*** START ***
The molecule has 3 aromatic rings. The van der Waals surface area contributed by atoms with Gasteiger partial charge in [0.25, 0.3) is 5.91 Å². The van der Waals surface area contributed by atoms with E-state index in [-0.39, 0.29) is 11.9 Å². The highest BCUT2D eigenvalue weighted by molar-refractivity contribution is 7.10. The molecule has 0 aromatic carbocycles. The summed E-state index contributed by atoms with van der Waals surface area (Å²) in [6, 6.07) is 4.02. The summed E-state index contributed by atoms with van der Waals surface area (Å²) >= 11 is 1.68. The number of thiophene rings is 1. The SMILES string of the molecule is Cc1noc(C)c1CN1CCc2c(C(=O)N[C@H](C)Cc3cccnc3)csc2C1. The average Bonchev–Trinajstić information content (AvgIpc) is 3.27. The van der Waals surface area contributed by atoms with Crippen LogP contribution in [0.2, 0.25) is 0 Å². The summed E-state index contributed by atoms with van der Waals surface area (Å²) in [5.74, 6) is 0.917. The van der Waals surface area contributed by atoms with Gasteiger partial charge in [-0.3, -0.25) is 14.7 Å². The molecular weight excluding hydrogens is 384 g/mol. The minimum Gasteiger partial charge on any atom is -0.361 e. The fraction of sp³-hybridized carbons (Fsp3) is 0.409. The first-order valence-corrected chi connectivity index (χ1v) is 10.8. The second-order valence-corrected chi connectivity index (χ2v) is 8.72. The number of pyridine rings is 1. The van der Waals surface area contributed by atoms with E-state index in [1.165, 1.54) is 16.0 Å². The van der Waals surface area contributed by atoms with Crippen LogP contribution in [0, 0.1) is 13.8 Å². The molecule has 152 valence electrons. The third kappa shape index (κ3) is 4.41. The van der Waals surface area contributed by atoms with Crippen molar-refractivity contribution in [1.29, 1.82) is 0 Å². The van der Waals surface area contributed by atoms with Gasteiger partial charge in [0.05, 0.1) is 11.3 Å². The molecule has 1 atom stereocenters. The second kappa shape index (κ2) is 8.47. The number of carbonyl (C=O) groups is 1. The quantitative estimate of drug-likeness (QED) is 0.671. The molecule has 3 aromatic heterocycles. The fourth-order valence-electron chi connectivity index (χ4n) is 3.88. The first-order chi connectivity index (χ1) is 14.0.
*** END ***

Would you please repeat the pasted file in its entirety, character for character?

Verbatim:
The molecule has 3 aromatic rings. The van der Waals surface area contributed by atoms with Gasteiger partial charge in [0.25, 0.3) is 5.91 Å². The van der Waals surface area contributed by atoms with E-state index in [-0.39, 0.29) is 11.9 Å². The highest BCUT2D eigenvalue weighted by molar-refractivity contribution is 7.10. The molecule has 0 aromatic carbocycles. The summed E-state index contributed by atoms with van der Waals surface area (Å²) in [6, 6.07) is 4.02. The summed E-state index contributed by atoms with van der Waals surface area (Å²) >= 11 is 1.68. The number of thiophene rings is 1. The SMILES string of the molecule is Cc1noc(C)c1CN1CCc2c(C(=O)N[C@H](C)Cc3cccnc3)csc2C1. The average Bonchev–Trinajstić information content (AvgIpc) is 3.27. The van der Waals surface area contributed by atoms with Crippen LogP contribution in [0.2, 0.25) is 0 Å². The summed E-state index contributed by atoms with van der Waals surface area (Å²) in [5.74, 6) is 0.917. The van der Waals surface area contributed by atoms with Gasteiger partial charge in [-0.3, -0.25) is 14.7 Å². The molecular weight excluding hydrogens is 384 g/mol. The minimum Gasteiger partial charge on any atom is -0.361 e. The fraction of sp³-hybridized carbons (Fsp3) is 0.409. The first-order valence-corrected chi connectivity index (χ1v) is 10.8. The second-order valence-corrected chi connectivity index (χ2v) is 8.72. The number of pyridine rings is 1. The van der Waals surface area contributed by atoms with E-state index in [1.165, 1.54) is 16.0 Å². The van der Waals surface area contributed by atoms with Crippen LogP contribution in [0, 0.1) is 13.8 Å². The molecule has 152 valence electrons. The third kappa shape index (κ3) is 4.41. The van der Waals surface area contributed by atoms with Crippen molar-refractivity contribution in [1.29, 1.82) is 0 Å². The van der Waals surface area contributed by atoms with Gasteiger partial charge in [0.05, 0.1) is 11.3 Å². The molecule has 1 atom stereocenters. The second kappa shape index (κ2) is 8.47. The number of carbonyl (C=O) groups is 1. The quantitative estimate of drug-likeness (QED) is 0.671. The molecule has 3 aromatic heterocycles. The fourth-order valence-electron chi connectivity index (χ4n) is 3.88. The first-order chi connectivity index (χ1) is 14.0.